It's Super Bowl Sunday, so an article stating causality between Super Bowl loses and deaths from circulatory diseases. The article titled "How the Super Bowl can cause a heart attack" outlines a study published in the journal Clinical Cardiology which bases its findings on increased death rates caused by circulatory diseases in LA 2 weeks after the 1980 Super Bowl loss to the Redskins in comparison to other periods of time in January and February from 1980-1983. The study made the same comparisons from 1984-1987. LA won the Super Bowl in 1984. It's obvious that the Toronto Star doesn't have a statistical editor, even the title is misleading! While the stress associated with a Super Bowl loss MAY put an individual at higher risk for a heart attack, it is highly unlikely that it would cause a heart attack in an healthy individual with no pre-existing heart problems. The author actually corrects herself (possibly without even knowing it) in the first sentence stating that a Super Bowl loss may trigger a heart attack, which is something very different than causing a heart attack. The same study would also need to be conducted in multiple cities as the results could be specific to LA. Also, the article doesn't even mention whether or not the individuals who died were football fans or even watched the game. I think the author of this article needs to go back to the whiteboard...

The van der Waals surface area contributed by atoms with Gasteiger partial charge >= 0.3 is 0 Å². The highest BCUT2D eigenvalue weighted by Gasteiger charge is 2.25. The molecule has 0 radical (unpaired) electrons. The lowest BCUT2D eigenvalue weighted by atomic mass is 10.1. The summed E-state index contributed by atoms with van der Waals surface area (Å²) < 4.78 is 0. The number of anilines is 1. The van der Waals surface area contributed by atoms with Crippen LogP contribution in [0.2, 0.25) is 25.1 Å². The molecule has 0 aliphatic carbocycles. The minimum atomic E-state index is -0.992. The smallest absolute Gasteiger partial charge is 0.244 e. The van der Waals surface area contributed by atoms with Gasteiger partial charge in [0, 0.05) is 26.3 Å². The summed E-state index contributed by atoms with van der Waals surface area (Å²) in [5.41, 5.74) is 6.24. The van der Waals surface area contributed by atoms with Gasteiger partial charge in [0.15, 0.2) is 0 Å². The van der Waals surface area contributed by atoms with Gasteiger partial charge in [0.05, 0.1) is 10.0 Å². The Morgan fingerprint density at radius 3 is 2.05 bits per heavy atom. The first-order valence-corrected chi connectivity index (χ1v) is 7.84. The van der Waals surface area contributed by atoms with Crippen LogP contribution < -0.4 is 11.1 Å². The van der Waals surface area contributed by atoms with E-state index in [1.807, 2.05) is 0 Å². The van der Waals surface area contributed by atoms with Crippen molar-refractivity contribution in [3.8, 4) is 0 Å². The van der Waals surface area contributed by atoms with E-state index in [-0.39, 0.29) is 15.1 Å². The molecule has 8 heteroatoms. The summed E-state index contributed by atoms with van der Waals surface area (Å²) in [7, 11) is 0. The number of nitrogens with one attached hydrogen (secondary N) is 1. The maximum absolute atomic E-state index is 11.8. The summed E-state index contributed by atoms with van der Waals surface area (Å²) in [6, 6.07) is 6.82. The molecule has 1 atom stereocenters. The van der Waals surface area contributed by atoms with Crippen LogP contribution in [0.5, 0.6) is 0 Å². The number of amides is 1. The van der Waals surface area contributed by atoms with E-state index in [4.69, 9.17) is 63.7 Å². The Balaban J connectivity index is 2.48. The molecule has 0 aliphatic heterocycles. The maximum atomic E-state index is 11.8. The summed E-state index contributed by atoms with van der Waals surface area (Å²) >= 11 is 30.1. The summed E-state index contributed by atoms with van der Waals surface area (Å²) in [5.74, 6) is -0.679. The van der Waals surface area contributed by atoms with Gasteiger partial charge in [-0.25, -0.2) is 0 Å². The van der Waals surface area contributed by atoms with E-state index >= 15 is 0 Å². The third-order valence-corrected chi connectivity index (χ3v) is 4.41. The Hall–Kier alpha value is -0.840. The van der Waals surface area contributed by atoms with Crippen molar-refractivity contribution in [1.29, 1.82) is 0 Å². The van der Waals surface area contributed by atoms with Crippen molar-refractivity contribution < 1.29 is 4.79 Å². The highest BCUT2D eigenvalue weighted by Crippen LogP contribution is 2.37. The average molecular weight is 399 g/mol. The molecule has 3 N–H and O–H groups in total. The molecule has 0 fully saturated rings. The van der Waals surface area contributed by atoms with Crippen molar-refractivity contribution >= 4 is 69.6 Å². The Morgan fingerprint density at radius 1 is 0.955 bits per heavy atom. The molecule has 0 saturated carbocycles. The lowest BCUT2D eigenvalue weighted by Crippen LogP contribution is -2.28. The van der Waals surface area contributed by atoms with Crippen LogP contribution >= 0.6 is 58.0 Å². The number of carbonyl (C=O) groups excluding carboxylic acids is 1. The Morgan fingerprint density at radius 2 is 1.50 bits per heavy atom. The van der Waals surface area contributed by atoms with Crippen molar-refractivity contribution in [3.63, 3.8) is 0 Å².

Week 6

http://stats.org/stories/2011/unbearable_costs_feb28_11.html This article deals with the cost effectiveness of country-wide meningitis vaccinations for children in the US. If implemented, the Vaccines for Children (VFC) program would cost the government $640 million / year. While this figure seems daunting, in my opinion, an ounce of prevention is worth a pound of cure. If the VFC program is not implemented, a meningitis outbreak may occur leading to millions of dollars in outbreak control, not to mention the emotional and health costs associated with such an outbreak.

Week 7

http://www.cbc.ca/marketplace/2011/superbugsinthesupermarket/

http://www.cbc.ca/marketplace/2011/superbugsinthesupermarket/numbers.html